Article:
It can be so difficult sometimes to understand this situation from afar; for many of us, restricted freedom of speech is not exactly a daily experience! Spending time in China this summer opened my eyes afresh to some of the difficulties and frustrations that the Chinese people may face, and the implications of these problems in their lives. Immediately upon arrival in China I became aware of a few common frustrations the people experience in regard to freedom of speech. There are some subjects, including politics, religion, ‘states’ of China, and democracy, which are entirely taboo, especially for Westerners, tourists and those with opinions and ideological systems which are not considered to be ‘mainstream’ in China. On occasion I was slightly uneasy about conversation and topics that had the potential to be wrongly misconstrued – not something I have never experienced before!

Internet censorship has been a hot topic in China in recent years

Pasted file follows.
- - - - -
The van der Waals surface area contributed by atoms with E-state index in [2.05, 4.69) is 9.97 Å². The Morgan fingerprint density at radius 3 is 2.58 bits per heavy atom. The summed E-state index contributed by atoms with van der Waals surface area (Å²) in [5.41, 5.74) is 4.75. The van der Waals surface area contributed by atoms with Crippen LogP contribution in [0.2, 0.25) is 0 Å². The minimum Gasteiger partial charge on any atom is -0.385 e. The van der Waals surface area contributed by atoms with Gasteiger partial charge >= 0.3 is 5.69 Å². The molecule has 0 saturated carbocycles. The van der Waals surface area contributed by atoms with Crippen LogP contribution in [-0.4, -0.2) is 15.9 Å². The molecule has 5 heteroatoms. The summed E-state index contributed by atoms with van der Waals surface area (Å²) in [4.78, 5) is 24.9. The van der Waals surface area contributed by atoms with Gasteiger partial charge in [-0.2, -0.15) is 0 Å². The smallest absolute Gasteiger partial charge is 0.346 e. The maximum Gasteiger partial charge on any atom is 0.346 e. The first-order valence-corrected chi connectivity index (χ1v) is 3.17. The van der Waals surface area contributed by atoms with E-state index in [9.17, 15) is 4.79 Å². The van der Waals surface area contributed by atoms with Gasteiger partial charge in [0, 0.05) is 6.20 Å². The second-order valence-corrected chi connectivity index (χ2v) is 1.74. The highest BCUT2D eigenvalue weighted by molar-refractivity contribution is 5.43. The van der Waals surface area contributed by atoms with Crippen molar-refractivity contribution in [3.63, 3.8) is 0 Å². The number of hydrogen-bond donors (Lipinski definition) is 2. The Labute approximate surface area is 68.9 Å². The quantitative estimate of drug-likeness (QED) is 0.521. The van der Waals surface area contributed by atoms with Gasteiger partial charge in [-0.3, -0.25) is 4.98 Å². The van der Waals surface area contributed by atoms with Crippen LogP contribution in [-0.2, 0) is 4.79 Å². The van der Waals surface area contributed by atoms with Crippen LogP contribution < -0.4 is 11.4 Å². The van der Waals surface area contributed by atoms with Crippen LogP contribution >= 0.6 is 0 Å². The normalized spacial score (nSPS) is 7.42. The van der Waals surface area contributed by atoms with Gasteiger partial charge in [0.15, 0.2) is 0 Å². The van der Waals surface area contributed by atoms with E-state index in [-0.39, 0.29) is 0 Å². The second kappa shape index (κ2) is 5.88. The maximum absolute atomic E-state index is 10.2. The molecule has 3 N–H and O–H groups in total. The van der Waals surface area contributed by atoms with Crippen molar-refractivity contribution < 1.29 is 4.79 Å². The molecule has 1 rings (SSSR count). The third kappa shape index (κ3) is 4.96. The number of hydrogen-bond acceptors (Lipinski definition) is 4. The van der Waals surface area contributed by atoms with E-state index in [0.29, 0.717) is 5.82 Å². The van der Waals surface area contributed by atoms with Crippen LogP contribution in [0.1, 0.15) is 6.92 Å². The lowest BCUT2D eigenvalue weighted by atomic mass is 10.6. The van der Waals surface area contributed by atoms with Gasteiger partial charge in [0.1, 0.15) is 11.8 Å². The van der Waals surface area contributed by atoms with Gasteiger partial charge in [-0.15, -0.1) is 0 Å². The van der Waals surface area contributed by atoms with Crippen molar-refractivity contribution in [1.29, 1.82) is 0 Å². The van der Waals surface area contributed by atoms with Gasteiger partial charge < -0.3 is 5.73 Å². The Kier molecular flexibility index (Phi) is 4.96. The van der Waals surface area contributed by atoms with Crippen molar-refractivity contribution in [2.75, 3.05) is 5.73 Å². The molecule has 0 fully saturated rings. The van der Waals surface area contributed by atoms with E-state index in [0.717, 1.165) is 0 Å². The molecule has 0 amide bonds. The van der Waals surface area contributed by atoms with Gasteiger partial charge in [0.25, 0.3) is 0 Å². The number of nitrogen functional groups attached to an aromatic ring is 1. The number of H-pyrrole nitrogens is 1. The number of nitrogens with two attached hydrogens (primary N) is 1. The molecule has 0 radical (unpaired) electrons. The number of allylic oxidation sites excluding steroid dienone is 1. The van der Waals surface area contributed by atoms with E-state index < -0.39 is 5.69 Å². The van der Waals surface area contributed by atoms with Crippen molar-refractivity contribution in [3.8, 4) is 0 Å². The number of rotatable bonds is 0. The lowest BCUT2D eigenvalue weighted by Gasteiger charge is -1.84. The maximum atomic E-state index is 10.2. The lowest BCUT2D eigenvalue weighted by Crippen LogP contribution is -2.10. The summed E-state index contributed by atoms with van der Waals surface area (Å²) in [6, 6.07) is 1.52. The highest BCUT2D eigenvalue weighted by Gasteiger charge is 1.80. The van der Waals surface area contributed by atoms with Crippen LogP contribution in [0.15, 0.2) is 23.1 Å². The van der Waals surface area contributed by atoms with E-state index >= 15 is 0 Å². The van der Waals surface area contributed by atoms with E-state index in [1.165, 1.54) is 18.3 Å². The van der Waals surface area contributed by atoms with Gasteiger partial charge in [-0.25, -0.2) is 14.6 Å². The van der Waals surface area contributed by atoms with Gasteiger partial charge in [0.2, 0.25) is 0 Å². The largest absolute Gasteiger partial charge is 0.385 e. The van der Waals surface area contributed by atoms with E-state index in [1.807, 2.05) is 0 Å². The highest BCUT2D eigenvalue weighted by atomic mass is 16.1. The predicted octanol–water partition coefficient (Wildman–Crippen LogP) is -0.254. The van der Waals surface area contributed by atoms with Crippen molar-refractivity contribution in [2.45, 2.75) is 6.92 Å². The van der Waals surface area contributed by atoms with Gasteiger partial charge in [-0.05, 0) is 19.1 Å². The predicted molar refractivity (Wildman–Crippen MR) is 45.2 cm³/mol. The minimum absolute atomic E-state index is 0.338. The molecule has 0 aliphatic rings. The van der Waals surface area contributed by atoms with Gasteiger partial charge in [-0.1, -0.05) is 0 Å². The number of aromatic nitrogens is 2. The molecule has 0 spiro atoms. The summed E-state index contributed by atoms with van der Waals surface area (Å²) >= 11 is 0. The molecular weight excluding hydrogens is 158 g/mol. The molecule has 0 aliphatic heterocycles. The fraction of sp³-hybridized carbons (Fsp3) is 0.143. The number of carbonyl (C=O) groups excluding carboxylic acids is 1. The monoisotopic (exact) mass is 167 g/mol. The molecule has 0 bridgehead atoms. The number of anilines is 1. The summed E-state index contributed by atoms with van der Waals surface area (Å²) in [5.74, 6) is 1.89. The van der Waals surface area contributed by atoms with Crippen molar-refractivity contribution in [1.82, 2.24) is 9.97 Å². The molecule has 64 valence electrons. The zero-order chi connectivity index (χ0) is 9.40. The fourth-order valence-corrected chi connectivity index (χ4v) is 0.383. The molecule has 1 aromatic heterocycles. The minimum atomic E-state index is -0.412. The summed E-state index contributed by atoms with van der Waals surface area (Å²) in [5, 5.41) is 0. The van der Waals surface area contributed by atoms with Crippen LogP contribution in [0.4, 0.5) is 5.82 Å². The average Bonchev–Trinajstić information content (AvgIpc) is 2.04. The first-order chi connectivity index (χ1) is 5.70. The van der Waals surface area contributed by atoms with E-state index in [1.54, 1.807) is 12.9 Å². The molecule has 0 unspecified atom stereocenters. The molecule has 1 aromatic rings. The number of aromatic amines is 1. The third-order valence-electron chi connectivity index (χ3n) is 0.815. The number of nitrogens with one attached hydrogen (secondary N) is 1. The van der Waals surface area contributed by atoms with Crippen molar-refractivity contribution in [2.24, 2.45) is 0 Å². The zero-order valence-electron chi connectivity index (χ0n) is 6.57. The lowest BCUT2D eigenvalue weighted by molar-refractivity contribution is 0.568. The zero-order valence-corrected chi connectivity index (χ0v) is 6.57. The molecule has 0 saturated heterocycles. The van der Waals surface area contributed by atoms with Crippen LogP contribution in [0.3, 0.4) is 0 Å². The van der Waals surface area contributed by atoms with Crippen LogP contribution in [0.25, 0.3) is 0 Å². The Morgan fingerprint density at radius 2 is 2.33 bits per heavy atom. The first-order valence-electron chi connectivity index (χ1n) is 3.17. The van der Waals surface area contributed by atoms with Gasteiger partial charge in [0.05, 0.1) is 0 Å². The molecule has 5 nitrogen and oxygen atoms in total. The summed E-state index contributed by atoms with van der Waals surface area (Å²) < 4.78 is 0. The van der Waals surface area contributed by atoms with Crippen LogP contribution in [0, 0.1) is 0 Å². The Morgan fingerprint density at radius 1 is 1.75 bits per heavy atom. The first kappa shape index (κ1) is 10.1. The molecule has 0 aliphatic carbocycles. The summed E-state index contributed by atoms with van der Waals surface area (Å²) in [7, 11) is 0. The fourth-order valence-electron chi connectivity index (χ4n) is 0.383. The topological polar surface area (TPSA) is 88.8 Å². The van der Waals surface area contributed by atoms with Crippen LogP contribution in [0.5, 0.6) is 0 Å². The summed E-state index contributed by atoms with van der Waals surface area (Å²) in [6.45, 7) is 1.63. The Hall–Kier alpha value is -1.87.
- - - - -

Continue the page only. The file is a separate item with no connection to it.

The role the internet plays in promoting democratic ideas of both individuals and groups is taken very seriously by the government, and many social media and networking sites are banned as a result. Most notably, Facebook, Twitter and YouTube can’t be accessed. It became clear that I would have to rely entirely upon email; it was the first time in years that I had been completely without access to social networking sites. It highlighted how reliant we, in Britain, are upon social networking and just how great a potential we have to impact our friends and society in this way. And this is not the only restriction of speech and communication. Emails, phone calls, texts, Skype and letters are all strictly censored. For many people this is ‘normal’, however; it is important to remember that many Chinese citizens have not experienced otherwise.